Invest in technology to better track stock movement

Trends change faster than ever in the world of just-in-time manufacturing, so it is becoming increasingly difficult for retailers to shift stock that has been developed to address a specific fad once the next one has come along and that demand has faded. As consumers increasingly make purchases across multiple channels interchangeably, it is clear that stock management is not something that can be left to individual stores.

Omnichannel retailers looking to increase efficiency should be investing in order management systems (OMS). These provide oversight of all orders and a single view of stock levels across different markets, payment methods, and currencies. The OMS is very much “the brains of commerce”, enabling retailers to accurately track stock, stores, payments, carriers, warehouses, and customer data to ship each and every order from the optimal location – whether that is a central or regional distribution centre or a local store. Implementing this technology helps retailers manage stock levels and track customer demand, ultimately removing the need for snap discounting.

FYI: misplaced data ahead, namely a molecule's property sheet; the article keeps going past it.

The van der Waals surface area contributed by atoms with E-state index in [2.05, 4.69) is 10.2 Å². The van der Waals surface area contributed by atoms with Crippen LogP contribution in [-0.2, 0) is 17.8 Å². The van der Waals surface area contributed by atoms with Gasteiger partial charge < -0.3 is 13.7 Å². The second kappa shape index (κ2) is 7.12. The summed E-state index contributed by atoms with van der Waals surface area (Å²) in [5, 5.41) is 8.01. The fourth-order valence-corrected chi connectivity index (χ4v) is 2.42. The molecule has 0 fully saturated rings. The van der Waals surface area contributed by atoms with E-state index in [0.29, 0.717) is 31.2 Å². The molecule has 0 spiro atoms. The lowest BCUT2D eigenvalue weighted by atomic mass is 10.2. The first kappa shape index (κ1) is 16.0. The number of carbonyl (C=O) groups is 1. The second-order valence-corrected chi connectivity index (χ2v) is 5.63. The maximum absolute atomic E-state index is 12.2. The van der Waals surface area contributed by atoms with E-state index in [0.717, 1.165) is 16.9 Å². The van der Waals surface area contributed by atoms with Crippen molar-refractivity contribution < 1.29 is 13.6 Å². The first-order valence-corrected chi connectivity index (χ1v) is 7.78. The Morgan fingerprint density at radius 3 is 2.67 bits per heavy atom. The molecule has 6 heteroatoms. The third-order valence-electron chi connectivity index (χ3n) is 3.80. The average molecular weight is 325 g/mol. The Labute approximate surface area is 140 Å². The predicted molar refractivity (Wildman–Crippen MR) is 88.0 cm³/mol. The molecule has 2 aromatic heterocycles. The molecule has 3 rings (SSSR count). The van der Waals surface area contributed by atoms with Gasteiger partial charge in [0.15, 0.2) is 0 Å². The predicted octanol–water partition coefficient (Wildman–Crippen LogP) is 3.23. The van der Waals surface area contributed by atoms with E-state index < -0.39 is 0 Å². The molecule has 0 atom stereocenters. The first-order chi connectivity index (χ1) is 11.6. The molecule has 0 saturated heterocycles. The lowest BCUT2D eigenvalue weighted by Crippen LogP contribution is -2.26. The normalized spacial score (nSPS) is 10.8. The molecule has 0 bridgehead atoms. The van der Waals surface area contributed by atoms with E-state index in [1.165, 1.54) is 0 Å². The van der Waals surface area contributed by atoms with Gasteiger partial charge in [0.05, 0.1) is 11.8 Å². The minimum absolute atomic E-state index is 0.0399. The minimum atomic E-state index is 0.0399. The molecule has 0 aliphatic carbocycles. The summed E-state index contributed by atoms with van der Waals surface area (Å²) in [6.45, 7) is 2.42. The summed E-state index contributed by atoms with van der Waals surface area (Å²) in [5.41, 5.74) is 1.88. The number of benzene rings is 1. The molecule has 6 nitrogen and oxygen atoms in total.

Anticipate stock pile-up – before it becomes a problem

Anticipating stock build-up means retailers can offer highly targeted sales on a week-by-week basis. Brands that actively monitor stock can build demand forecasts to predict which items are likely to build up using data about sales, customer behaviour, and weather patterns. By forecasting demand in this way, retailers can offer online-only “flash” sales using in-store fulfilment.

This allows retailers to discount earlier, and at more manageable levels, as well as to take advantage of additional benefits to in-store fulfilment. Offering deals through click-and-collect, for example, brings online shoppers into stores to gain exposure to seasonal stock, making it easier to shift items without resorting to heavy discounting. Actively monitoring and forecasting demand prevents the need for end-of-season “fire sales” that harm retailers’ bottom lines.

Be prepared

Not all sales are bad – they offer a valuable opportunity to a bring customers into stores and develop a buzz around a particular brand. However, it is better to dictate your sales according to your pricing and branding strategy, rather than out of necessity. Discounting should be consistent and measured. Retailers need to invest in the technology and insight that allows them to minimise the number of products that go into the bargain bin. A little preparation will mean retailers can process stock throughout the season and in line with monthly, or even weekly, trends. This proactive mindset allows retailers to avoid the panic discounting that characterises a shop that has failed to manage its stock properly.

Tobias Hartmann, Vice President & GM Enterprise Services / International at eBay Enterprise

Published on Monday 23 March by Guest Piece